The 150-year-old-bottle of stout is now an attraction at the new £1 million Wellpark visitor centre of Tennent’s Brewery, nowadays best known for its lager. Anderson and his wife were flown over by the brewery for the opening of the centre.
Anderson told the paper that he had had no choice but to remove the cork, because after being preserved in salt water it would have shrunk once exposed to air. “I took the cork out and smelled it and thought phew, yuk, that’s awful,” he said. “So I put a fresh cork in, resealed it and just put it under the house.”
The bottle had been gathering dust for nearly 40 years when Anderson contacted Tennent’s, after learning that the “Wellpark” embossed on its pewter cap was the name of the brewery Tennent’s still uses today. He said that obtaining permission from the Australian government for the bottle to be sent abroad permanently had taken three months.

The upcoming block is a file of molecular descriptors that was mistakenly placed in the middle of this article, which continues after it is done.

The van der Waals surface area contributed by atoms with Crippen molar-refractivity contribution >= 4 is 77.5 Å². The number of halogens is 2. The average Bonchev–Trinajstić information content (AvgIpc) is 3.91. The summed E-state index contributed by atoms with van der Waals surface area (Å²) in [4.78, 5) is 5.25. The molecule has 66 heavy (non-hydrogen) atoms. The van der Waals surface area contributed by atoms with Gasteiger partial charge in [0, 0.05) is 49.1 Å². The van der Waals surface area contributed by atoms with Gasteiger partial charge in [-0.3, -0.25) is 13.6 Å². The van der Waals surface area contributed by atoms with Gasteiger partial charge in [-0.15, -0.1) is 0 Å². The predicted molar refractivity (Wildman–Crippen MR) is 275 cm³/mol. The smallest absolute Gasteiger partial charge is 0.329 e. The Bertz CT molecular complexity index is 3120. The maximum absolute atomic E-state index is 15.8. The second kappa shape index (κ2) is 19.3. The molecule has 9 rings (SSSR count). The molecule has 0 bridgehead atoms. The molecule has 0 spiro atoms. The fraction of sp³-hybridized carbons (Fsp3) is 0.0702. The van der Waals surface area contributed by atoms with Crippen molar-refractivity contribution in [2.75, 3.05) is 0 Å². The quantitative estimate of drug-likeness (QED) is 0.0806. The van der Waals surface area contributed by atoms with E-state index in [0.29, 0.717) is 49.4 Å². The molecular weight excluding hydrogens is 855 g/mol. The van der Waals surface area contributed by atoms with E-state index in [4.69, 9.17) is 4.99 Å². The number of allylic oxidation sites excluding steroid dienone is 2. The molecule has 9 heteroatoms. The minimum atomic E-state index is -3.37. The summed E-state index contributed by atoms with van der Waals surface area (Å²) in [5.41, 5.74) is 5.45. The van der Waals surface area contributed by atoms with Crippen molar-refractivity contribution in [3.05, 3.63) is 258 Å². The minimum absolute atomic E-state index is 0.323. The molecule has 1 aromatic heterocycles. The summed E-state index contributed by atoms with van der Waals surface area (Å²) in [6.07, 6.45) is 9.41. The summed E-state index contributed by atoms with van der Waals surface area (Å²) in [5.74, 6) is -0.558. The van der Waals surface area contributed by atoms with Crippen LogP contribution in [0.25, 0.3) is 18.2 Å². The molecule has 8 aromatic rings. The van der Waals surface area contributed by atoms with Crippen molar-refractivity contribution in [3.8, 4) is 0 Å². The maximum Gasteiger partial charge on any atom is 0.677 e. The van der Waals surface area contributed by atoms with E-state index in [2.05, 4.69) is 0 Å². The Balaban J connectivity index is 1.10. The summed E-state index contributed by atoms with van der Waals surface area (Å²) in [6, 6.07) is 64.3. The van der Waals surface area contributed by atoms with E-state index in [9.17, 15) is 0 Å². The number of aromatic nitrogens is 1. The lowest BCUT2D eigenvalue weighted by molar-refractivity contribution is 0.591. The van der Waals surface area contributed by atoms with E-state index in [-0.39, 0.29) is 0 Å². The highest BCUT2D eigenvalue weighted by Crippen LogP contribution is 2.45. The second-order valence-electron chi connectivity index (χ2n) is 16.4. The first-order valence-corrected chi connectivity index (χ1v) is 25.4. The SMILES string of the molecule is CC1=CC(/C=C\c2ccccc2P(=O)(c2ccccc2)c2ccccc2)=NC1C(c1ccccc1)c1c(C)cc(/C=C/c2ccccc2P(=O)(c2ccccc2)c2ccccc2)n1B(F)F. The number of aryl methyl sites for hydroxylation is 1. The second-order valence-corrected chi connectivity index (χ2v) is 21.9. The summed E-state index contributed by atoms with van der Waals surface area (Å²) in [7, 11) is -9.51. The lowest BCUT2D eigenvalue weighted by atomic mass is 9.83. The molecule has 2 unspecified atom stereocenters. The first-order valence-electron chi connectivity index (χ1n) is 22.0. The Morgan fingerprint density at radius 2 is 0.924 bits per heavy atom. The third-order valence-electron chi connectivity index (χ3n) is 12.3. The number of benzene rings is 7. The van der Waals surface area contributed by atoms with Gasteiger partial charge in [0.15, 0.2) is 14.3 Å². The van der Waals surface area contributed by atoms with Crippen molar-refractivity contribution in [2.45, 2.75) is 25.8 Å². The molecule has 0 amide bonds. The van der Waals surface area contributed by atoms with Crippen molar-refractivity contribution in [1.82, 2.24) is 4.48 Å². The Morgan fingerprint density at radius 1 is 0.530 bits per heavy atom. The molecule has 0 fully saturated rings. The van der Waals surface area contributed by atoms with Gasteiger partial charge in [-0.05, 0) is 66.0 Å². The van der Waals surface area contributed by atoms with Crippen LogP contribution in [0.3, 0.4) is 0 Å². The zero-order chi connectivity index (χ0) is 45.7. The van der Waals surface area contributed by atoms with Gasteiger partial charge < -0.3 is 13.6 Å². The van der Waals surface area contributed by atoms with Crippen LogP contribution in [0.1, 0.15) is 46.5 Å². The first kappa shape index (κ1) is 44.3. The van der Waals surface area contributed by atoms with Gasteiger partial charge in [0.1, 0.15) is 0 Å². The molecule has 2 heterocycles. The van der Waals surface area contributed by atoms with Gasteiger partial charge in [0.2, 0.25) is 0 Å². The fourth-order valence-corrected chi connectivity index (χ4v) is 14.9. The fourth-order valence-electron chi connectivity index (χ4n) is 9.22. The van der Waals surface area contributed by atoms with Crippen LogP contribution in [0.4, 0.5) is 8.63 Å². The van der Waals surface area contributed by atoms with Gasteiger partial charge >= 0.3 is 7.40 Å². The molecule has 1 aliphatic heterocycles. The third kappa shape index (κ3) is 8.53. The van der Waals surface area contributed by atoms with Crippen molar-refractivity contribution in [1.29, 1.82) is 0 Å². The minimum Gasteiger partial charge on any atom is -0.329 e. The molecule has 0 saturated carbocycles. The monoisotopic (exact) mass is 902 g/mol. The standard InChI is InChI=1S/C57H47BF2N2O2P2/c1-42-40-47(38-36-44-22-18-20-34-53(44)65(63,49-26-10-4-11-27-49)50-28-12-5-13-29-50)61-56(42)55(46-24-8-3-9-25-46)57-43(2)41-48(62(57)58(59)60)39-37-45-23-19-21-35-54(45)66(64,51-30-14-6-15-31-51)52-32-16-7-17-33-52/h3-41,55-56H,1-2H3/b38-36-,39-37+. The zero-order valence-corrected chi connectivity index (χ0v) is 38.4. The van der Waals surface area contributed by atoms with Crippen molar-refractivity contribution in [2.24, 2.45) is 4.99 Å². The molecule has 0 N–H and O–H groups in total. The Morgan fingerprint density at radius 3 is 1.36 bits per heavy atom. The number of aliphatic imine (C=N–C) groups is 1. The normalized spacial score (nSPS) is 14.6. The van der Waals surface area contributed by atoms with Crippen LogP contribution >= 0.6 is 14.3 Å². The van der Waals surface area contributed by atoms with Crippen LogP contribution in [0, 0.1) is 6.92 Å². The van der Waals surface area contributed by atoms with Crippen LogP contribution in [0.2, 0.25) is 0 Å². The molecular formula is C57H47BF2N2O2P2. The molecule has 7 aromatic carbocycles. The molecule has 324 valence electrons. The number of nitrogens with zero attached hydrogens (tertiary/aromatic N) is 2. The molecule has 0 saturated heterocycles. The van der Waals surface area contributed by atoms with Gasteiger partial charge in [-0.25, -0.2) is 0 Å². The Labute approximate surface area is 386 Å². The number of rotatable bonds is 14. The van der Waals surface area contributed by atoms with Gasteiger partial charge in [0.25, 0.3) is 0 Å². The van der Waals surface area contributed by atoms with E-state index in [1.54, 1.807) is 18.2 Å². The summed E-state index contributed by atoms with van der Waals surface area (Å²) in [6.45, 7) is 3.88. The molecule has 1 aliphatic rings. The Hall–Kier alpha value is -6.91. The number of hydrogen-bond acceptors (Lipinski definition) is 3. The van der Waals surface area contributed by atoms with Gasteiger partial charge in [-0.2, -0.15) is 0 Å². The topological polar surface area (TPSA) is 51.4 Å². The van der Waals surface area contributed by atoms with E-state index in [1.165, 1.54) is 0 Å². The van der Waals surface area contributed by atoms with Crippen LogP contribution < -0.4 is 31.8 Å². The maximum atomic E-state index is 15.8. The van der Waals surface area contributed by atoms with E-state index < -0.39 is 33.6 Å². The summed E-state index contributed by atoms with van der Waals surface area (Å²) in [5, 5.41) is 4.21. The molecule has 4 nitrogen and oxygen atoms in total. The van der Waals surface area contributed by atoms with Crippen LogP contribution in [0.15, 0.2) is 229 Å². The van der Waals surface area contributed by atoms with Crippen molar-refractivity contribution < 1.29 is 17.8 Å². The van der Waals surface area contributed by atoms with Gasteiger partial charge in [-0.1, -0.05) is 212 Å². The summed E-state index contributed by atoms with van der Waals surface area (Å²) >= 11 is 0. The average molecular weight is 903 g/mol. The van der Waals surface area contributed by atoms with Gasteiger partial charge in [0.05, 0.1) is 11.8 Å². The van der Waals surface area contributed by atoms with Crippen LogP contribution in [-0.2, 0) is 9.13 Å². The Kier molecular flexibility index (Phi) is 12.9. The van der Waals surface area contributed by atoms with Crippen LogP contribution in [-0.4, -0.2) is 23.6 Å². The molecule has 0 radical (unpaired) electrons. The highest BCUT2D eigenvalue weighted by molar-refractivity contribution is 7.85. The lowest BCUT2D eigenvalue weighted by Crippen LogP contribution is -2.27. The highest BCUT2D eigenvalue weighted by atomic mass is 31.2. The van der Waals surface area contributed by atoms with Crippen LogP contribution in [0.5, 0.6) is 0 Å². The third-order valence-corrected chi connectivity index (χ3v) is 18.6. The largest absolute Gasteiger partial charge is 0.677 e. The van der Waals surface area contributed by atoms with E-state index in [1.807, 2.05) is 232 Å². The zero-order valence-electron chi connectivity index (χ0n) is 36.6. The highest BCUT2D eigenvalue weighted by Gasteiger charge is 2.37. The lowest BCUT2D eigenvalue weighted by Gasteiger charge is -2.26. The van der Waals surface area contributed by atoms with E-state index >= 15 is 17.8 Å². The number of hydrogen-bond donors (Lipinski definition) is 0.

The beer was bottled around 1867, and The Light of the Age ran aground in January of the following year, after sailing from Liverpool with a £12,000 cargo of liquor as well as crockery on board. At the time, Wellpark Brewery was said to be the world’s biggest exporter of bottled beer, with Australia one of its main markets.
Everyone aboard the ship survived, but alcohol had also played its part in the sinking, as a board of inquiry found that the captain and crew had been drunk in charge of the vessel. According to witnesses they had in fact been drunk throughout the long voyage, and the captain hadn’t been seen for a week before the ship went down.
Tennent’s is now recreating a commemorative edition of the stout from original recipes.